The times for the Lake T Sprints include transition and I'm used to having an 11-12 minute first leg  Did I just swim really slow?  Turns out they had an 800 yd swim instead of 500; the director just really likes the swim. 

I got the my bike, sat down, and immediately ripped off my wetsuit.  It was surprisingly easier than it had been before.  I tossed it with my stuff, slipped on the shoes, grabbed my sunglasses and clipped on the helmet.  I grabbed my bike and ran to the road.

SWIM + T1 -  12:33
12th place

With a flying mount, I headed out on the 12-mile bike course and pushed it from the start.  I only had 12 miles and I've ridden that plenty of times, so I felt I had no reason to let up.  Down the first hill, I noticed that my bike computer wasn't reading.  Greeeeeat!  I'm blind.  I also noticed that I was breathing rather heavy.  Oh-well.  My body can handle it.  I kept drinking my double concentrated Gatorade and water (in hindsight, I got a LOT of liquid in on the bike) and kept passing other riders.  I only had a couple people pass me and it was in leap frog fashion; overall I didn't get passed on the bike and that was a mental boost for sure.  

On the second loop, I felt my breathing calm down - awesome!  I kept pushing the pace.  At this point, the computer started reading and I got an idea of what my pace was - around 21 mph.  I was used to hitting 19 mph on this course and the excitement let me push harder.  I rounded last turn into transition and hopped off the bike.  I ran towards transition with the computer reading just over 22mph.

BIKE - 31:07 
(~ 23 mph)
15th place

As I crossed the timing mat into transition, I noticed two things.  First, the few people I saw ahead of me were quickly getting out on the run course.  Second, there were only half a dozen bikes in transition.  After a great bike, I was pumped that I was so close to the front.  Extra motivation!!  I racked the bike, switched shoes, threw off the helmet, grabbed my hat, and took off after the guys in front of me.

I headed out a bit faster than I might normally since I had three guys in my view.  After the first 0.1 mile, I tried to keep myself in check 'till I got up the first hill.  I passed one guy before the hill and stayed in place to the top.  I passed another on the downhill and decided to attempt maintaining my pace.  I felt like I might be hitting 7:00 minute miles, but felt great either way.  Up ahead, I saw a blue tri jersey; a friend of mine from grad school.  I won't lie that seeing him up ahead helped me push myself.  What can I say, I'm competitive!

I thought I might hold my place and take him on the last downhill.  I'm not a sprinter!  If I'm going to get ahead, I have to go NOW.  I clicked the pace back up and kept pushing.  I passed my friend in blue and made it to the final downhill.  One mile to go.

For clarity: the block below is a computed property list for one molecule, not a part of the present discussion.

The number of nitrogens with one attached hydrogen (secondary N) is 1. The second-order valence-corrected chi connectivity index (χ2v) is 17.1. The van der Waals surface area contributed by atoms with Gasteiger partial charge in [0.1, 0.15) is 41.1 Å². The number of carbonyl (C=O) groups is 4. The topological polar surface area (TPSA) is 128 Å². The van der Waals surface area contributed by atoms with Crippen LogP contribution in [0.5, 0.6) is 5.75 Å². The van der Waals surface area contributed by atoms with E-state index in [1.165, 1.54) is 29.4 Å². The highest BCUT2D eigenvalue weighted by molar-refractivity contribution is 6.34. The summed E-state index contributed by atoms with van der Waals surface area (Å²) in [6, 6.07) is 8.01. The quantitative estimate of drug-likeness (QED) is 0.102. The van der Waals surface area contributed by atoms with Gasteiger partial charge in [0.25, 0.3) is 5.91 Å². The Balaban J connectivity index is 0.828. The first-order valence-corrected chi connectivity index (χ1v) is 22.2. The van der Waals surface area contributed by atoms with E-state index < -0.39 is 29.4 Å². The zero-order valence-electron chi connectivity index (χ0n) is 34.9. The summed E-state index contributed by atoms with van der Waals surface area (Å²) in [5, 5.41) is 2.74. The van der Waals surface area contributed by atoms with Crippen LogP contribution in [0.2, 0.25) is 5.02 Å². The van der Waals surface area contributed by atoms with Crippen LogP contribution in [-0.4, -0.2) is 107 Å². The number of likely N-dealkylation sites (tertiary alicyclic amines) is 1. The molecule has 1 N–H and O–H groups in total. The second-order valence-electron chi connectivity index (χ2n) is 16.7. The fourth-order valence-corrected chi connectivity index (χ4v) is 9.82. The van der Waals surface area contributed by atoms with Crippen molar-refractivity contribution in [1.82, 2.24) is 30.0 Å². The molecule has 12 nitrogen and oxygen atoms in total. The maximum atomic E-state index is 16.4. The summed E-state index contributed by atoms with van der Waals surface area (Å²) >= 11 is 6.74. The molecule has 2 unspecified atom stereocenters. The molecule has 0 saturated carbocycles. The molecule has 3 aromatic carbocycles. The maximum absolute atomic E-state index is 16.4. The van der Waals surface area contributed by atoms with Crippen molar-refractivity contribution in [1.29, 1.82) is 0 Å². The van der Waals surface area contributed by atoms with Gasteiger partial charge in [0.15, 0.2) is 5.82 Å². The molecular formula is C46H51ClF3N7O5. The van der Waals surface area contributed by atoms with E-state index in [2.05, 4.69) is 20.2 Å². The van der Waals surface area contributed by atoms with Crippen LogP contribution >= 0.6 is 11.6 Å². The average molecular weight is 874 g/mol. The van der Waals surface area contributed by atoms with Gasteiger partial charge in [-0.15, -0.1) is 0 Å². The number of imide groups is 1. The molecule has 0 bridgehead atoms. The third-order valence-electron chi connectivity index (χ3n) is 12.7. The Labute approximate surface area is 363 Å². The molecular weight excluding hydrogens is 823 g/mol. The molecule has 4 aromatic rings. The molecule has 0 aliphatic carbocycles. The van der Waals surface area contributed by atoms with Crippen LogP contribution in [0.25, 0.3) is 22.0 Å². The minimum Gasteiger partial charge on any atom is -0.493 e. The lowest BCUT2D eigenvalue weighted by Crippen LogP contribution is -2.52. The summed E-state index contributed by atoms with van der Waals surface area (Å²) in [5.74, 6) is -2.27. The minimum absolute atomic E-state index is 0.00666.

I hadn't been hitting my watch for splits, but with one mile to go, I had 57 minutes.  If I was hitting 7 minutes, 1:05 was well within reason.  Yet again, I gritted down and pushed it.  I passed two more runners before I hit the finish line.

T2 + RUN - 19:45
(sub-6:22 pace)
9th place

FINISH - 1:03:25
7th overall
1st in age group

I think it's safe to say, I was quite happy with myself.  My test of the Rev3 race day gear worked very well.  Transitions went smoothly.  I had a killer bike!  I surpassed my expected run time.  The overall winner had a time of 58:01, so I have roughly 5 minutes to cut down somewhere.  I have my work cut out for me this summer - only 5 races left.  Maybe a minute per race?  We shall see. 

Onto Rev3 Quassy.  Bring it!


1.  Is there a better way to start the season than with crushing a PR?
If there is, I want to know about it.

2.  Do you get competitive with others in a race or are you out there solely for yourself?
I'm super competitive! 

Swim fast.  Bike smart.  Run hard. 

Monday, June 4, 2012

Rev3 Quassy Quickie Report

Here's the short of it...

Finish Time - 5:21:44

Overall, it was a rough day, but I still grabbed a PR on an extremely hilly course.  The swim went well, the back half of the bike was torture, and my run was on & off. 

The one thing I'm happiest about post-race is that my quads, hamstrings, and calves feel great!  My hips (ITB) are another story, but I was back in the pool this morning to work them out. 

Next up is a sprint on the 14th and then my first test of the Olympic distance since 2010 on the 24th.  This one will be back on the same course I raced in 2010, so I'm hoping to crush my PR there as well.

Be back this week with both the Lake T Sprint & Rev3 Half Race Reports

Swim fast.  Bike smart.  Run hard.